Where Historians Work: Q&A with Anne Petersen of Santa Barbara Trust for Historic Preservation

“I went on to the doctorate because I didn’t want a ceiling on what I could achieve as a historian.” ~ Dr. Anne Petersen, Executive Director, Santa Barbara Trust for Historic Preservation

Anne PetersenWelcome back to the latest installment of “Where Historians Work: The View from Early America.” Today, we venture westward to California to feature a Q&A with Dr. Anne Petersen, the Executive Director of the Santa Barbara Trust for Historic Preservation. Katy and Anne discuss the dynamic history interpretation taking place at SBTHP, which focuses on the diverse cultures and communities that have called Santa Barbara home for centuries. The pair also consider the complexities of navigating a “dual identity” in graduate school when choosing to pursue an array of history careers.

THE JUNTO: Thank you for speaking with us today, Anne. Tell us about the work that you do at the Santa Barbara Trust for Historic Preservation (SBTHP). How does it relate – or not relate – to the research you undertook in your doctoral studies?

ANNE PETERSEN: SBTHP is a county-wide preservation nonprofit founded in 1963. The organization’s flagship project is the operation of El Presidio de Santa Bárbara State Historic Park (SHP) for the State of California. El Presidio SHP is located on the site of the Spanish fort founded in 1782 that evolved into the modern city of Santa Barbara. In addition to El Presidio SHP, SBTHP owns and operates the 19th-century adobe home of the Presidio’s fifth commandant as a house museum, and operates the site of two stone mill buildings affiliated with Mission Santa Inés for California State Parks. In order to manage and interpret these properties we have staff departments that support a research library, curatorial collections and exhibitions, programs, archaeology, visitor services, accounting, maintenance, fundraising and membership.

I began working for SBTHP in a curatorial role while pursuing on my doctorate in Public History at the University of California, Santa Barbara. When I finished my exams I was promoted to Associate Director and in that position I managed the library, programs, exhibits and collections. I have been in the position of executive director for one year, and I oversee all of the organization’s operations and liaison with the board of directors.

My doctoral program in Public History emphasized research and a theoretical foundation in public history work. I worked at SBTHP throughout my program and it was the best of both worlds for me, to be strengthening my academic knowledge about the field while working as a practitioner. Continually switching perspectives helped me be more thoughtful in both of my roles. My dissertation research involved case studies of two California Mission towns from 1800 to 1940. One of those towns was Santa Barbara, so I studied my predecessors in local historical preservation and interpretation. I have developed a perspective as a result that I am a history-maker in a long line of local history-makers, as much a product of my time and experience, as those who came before me.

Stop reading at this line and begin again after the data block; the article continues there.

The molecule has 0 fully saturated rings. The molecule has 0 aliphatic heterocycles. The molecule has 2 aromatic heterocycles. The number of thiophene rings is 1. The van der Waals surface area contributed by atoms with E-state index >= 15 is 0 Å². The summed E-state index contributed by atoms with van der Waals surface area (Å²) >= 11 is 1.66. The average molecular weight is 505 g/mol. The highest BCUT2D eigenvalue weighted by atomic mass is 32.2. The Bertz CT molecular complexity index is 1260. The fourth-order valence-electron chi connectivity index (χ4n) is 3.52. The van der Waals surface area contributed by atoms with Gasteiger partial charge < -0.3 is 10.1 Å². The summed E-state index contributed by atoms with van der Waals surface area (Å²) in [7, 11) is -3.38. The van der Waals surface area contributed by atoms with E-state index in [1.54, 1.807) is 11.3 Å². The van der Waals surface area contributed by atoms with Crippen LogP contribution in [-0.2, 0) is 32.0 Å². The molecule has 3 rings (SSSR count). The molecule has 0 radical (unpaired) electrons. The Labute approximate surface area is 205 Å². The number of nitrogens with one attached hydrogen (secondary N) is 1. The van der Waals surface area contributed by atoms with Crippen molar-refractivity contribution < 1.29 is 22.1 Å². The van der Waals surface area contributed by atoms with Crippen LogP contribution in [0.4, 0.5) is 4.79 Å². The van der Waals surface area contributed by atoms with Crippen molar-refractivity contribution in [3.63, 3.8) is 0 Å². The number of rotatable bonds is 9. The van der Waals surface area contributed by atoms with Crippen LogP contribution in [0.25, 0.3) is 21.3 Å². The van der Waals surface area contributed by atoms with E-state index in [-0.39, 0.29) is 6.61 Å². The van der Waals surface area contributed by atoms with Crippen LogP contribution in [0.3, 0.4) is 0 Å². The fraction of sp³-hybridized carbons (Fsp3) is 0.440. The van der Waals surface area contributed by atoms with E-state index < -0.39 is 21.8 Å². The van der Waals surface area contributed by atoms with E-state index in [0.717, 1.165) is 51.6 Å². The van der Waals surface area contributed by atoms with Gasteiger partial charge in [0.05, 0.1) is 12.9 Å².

JUNTO: What was the journey after graduate school like for you? Can you reflect on some of the choices you confronted when you made the decision to work for the Santa Barbara Trust for Historic Preservation?

PETERSEN: My long relationship with SBTHP paralleled my doctorate experience, and I made a few key choices along the way to continue with the organization. I began working there at a moment when the reconstruction of the Spanish fort, the major project of the 1980s and 1990s, was reaching an inevitable pinnacle. In my initial role, I was of course a participant in the work, but also an intrigued observer of the organization’s model. As I finished my coursework and delved into my dissertation, I began to find a way forward with my own interests inside the organization. I saw opportunity for SBTHP to not only pursue preservation and reconstruction efforts in the park but also prioritize the visitor experience and community engagement. This shift in emphasis would require a cultural change within the organization, and I didn’t know at the time if SBTHP was interested in embracing a new direction forward.

A couple of important things coalesced between 2007 and 2009 that drove my decision to continue. As I reached the end stages of my dissertation I considered my career choices and I had a pretty clear idea about what the work I wanted to do. I re-committed to SBTHP when the organization created a new position for me as associate director for historical resources, which represented an investment in the areas of the organization that directly served the public, and the board agreed to prioritize interpretive planning.


Jimmy’s Oriental Gardens, SBTHP